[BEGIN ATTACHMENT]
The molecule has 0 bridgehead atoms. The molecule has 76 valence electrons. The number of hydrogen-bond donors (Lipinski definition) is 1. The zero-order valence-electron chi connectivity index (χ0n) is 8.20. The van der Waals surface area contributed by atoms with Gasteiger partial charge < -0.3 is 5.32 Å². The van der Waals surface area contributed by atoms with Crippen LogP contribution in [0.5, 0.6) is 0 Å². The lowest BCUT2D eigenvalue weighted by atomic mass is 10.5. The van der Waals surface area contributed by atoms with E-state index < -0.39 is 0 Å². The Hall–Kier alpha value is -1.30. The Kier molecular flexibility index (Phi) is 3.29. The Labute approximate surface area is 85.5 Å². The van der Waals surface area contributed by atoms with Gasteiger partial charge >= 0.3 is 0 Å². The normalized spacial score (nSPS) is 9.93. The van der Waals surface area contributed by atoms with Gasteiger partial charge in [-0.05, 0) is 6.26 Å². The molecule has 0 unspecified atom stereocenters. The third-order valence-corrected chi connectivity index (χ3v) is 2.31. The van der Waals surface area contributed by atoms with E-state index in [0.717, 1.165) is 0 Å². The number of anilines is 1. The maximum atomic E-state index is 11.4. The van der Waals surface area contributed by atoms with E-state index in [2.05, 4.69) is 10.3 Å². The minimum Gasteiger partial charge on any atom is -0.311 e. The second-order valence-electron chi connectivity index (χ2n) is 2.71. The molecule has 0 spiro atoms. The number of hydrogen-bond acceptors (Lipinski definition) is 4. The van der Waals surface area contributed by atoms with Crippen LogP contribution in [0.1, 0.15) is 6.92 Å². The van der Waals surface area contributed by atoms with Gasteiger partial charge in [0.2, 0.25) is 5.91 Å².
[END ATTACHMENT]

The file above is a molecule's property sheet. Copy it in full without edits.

The molecule has 0 bridgehead atoms. The molecule has 76 valence electrons. The number of hydrogen-bond donors (Lipinski definition) is 1. The zero-order valence-electron chi connectivity index (χ0n) is 8.20. The van der Waals surface area contributed by atoms with Gasteiger partial charge < -0.3 is 5.32 Å². The van der Waals surface area contributed by atoms with Crippen LogP contribution in [0.5, 0.6) is 0 Å². The lowest BCUT2D eigenvalue weighted by atomic mass is 10.5. The van der Waals surface area contributed by atoms with E-state index < -0.39 is 0 Å². The Hall–Kier alpha value is -1.30. The Kier molecular flexibility index (Phi) is 3.29. The Labute approximate surface area is 85.5 Å². The van der Waals surface area contributed by atoms with Gasteiger partial charge >= 0.3 is 0 Å². The normalized spacial score (nSPS) is 9.93. The van der Waals surface area contributed by atoms with Gasteiger partial charge in [-0.05, 0) is 6.26 Å². The molecule has 0 unspecified atom stereocenters. The third-order valence-corrected chi connectivity index (χ3v) is 2.31. The van der Waals surface area contributed by atoms with E-state index in [0.717, 1.165) is 0 Å². The number of anilines is 1. The maximum atomic E-state index is 11.4. The van der Waals surface area contributed by atoms with E-state index in [2.05, 4.69) is 10.3 Å². The minimum Gasteiger partial charge on any atom is -0.311 e. The second-order valence-electron chi connectivity index (χ2n) is 2.71. The molecule has 0 spiro atoms. The number of hydrogen-bond acceptors (Lipinski definition) is 4. The van der Waals surface area contributed by atoms with Crippen LogP contribution in [0.1, 0.15) is 6.92 Å². The van der Waals surface area contributed by atoms with Gasteiger partial charge in [0.2, 0.25) is 5.91 Å².